On November 21, 1934, Jayan was born in Kadamboothra Madom at Nattassery in Kottayam. His parents are Gopalan Thantri, a disciple of social reformer Sree Narayana Guru, and Narayani Amma. Jayan began studying carnatic music with Vijayan at the age of six, and at the age of ten, he made his debut (arangettam) at the Kumaranalloor Devi temple in Kottayam.

Following their performance of a devotional song at the Hindu Mandalam gathering in Kottayam, the brothers received advice to pursue a career in carnatic music from Mannathu Padmanabhan, the founder of the Nair Service Society. Jaya-Vijaya was inspired to study music by R Shankar, the former chief minister and head of SNDP Yogam.

Jayan and Vijayan soon enrolled in the Swathi Thirunal Sangeetha Academy, where they excelled in the ganabhooshanam course. They had the chance to play in Kowdiar Palace in front of Sri Chithira Thirunal Balarama Varma, the Maharaja of Travancore. After that, the Maharaja gave them the chance to study music with the Alathur Brothers. Later, the pair studied carnatic music with legendary teachers like M. Balamuralikrishna and Chembai Vaidyanatha Bhagavathar. The Jaya-Vijaya team had a unique gift of infusing emotions into their songs, affecting people’s souls and evoking a heavenly atmosphere. Their music always had a classical influence. Jaya-Vijaya received a great deal of praise for the songs she wrote for Malayalam films, including “Dharma Sastha,” “Nirakudam,” “Sneham,” and “Theruvugeetham.” They also wrote music for the Tamil motion pictures Pappathi, Shamukhapriya, and Padapooja.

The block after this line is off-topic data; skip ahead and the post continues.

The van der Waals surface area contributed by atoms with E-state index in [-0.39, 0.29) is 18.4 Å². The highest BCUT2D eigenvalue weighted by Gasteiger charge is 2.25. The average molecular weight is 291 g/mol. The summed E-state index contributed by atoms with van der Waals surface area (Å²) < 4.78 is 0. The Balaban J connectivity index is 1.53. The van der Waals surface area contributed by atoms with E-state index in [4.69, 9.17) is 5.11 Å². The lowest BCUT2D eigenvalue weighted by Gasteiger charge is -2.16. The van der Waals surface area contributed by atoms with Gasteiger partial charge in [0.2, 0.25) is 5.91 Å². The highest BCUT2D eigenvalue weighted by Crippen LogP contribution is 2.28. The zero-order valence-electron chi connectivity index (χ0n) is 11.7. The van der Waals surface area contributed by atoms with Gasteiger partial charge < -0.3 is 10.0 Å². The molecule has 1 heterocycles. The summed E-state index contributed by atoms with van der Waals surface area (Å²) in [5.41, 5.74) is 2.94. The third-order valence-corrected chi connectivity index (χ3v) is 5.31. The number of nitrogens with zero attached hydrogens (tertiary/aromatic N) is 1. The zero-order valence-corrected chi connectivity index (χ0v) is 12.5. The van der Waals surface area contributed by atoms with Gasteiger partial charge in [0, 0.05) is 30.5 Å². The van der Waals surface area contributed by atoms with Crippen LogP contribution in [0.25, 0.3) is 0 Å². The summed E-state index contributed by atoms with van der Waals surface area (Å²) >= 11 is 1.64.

The songs they wrote for the devotional album “Thiruvabharanam,” such as “Vishnu Mayayil Piranna Viswa Rakshaka” and “Sreekovil Nada Thurannu,” are still very famous among followers of Lord Ayyappa, and the songs are still played at temples throughout the mandala season. Generations have been enthralled by their tunes, such as “Hridayam Devalayam” from “Theruvugeetham” and “Nakshatra Deepangal Thilangi” from the movie “Nirakudam.”

Following Vijayan’s passing in 1988, Jayan carried on writing devotional music and organizing events. He has performed annually at Sabarimala Sannidhanam and received several honors, including the Travancore Devaswom Board’s Harivarasanam award. The fourth-highest civilian honor in India, the Padma Shri, was given to him in 2019 after he was honored with the Kerala Sangeetha Nataka Akademi award in 1991. The late V K Sarojini was a school teacher and Jayan’s wife. Sons Manoj K. Jayan and Biju K. Jayan, as well as daughters-in-law Asha Manoj and Priya Biju, survive him. The Tripunithura Government Hospital Mortuary has the deceased remains. On Wednesday at 5 p.m., the funeral will take place in the Tripunithura cremation.